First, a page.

The Fact of Resonance returns to the colonial and technological contexts in which theories of the novel developed, seeking in sound an alternative premise for theorizing modernist narrative form. Arguing that narrative theory has been founded on an exclusion of sound, the book poses a missing counterpart to modernism’s question “who speaks?” in the hidden acoustical questions “who hears?” and “who listens?”
For Napolin, the experience of reading is undergirded by the sonic. The book captures and enhances literature’s ambient sounds, sounds that are clues to heterogeneous experiences secreted within the acoustical unconscious of texts. The book invents an oblique ear, a subtle and lyrical prose style attuned to picking up sounds no longer hearable. “Resonance” opens upon a new genealogy of modernism, tracking from Joseph Conrad to his interlocutors—Sigmund Freud, Frantz Fanon, W. E. B. Du Bois, William Faulkner, and Chantal Akerman—the racialized, gendered, and colonial implications of acoustical figures that “drift” through and are transformed by narrative worlds in writing, film, and music.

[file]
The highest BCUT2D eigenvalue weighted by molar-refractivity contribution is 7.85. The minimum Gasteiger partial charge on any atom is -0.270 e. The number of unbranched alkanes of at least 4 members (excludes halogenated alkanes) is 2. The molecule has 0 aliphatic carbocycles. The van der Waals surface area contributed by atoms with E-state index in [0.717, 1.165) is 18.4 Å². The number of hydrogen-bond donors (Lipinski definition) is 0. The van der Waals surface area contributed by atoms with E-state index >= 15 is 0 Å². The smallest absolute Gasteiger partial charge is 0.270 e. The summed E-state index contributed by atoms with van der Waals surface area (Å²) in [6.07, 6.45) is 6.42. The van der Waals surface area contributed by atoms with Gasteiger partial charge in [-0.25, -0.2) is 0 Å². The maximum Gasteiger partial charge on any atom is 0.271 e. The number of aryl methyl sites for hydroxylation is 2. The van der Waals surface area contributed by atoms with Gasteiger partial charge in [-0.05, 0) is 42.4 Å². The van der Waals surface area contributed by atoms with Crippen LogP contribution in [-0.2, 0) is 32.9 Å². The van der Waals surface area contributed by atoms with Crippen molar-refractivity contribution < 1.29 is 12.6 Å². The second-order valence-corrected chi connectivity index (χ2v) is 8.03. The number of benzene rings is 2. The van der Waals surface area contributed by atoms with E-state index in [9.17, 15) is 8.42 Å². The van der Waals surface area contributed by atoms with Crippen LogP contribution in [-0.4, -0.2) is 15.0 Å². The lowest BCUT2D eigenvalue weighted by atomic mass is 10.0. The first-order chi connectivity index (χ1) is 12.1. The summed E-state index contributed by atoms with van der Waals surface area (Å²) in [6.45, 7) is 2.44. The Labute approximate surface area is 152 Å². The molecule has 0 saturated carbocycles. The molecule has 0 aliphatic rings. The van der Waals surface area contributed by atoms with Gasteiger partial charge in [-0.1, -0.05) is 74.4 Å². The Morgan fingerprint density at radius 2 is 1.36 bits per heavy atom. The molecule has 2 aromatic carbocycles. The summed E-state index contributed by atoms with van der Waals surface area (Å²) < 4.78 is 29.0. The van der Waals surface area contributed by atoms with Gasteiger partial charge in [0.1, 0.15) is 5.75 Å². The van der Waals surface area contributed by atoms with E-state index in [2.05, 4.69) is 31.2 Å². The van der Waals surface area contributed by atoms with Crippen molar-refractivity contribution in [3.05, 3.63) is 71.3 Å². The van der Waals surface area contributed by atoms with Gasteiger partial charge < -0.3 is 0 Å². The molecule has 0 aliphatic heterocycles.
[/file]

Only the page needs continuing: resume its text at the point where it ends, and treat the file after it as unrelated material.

A major synthesis of resources gleaned from across the theoretical humanities, the book argues for “resonance” as the traversal of acoustical figures across the spaces of colonial and technological modernity, figures registering and transmitting transformations of “voice” and “sound” across languages, culture, and modalities of hearing. We have not yet sufficiently attended to relays between sound, narrative, and the unconscious that are crucial to the ideological entailments and figural strategies of transnational, transatlantic, and transpacific modernism. The breadth of the book’s engagements will make it of interest not only to students and scholars of modernist fiction and sound studies, but to anyone interested in contemporary critical theory.